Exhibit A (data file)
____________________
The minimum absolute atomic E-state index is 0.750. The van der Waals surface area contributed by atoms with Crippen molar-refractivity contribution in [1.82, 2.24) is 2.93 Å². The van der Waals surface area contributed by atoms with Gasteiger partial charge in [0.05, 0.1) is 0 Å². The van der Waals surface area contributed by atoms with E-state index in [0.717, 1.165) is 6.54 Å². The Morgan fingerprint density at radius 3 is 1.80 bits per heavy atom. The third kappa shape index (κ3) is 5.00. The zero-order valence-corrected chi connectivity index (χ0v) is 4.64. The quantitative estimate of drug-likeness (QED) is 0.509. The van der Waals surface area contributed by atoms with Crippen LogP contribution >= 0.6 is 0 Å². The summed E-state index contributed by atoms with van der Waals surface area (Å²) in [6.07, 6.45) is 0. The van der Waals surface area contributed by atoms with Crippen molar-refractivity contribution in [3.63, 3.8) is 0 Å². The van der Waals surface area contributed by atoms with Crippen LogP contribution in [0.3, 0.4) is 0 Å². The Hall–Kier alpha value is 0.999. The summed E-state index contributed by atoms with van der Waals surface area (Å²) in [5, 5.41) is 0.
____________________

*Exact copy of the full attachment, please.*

The minimum absolute atomic E-state index is 0.750. The van der Waals surface area contributed by atoms with Crippen molar-refractivity contribution in [1.82, 2.24) is 2.93 Å². The van der Waals surface area contributed by atoms with Gasteiger partial charge in [0.05, 0.1) is 0 Å². The van der Waals surface area contributed by atoms with E-state index in [0.717, 1.165) is 6.54 Å². The Morgan fingerprint density at radius 3 is 1.80 bits per heavy atom. The third kappa shape index (κ3) is 5.00. The zero-order valence-corrected chi connectivity index (χ0v) is 4.64. The quantitative estimate of drug-likeness (QED) is 0.509. The van der Waals surface area contributed by atoms with Crippen LogP contribution >= 0.6 is 0 Å². The summed E-state index contributed by atoms with van der Waals surface area (Å²) in [6.07, 6.45) is 0. The van der Waals surface area contributed by atoms with Crippen molar-refractivity contribution in [3.63, 3.8) is 0 Å². The van der Waals surface area contributed by atoms with Crippen LogP contribution in [0.3, 0.4) is 0 Å². The Hall–Kier alpha value is 0.999. The summed E-state index contributed by atoms with van der Waals surface area (Å²) in [5, 5.41) is 0.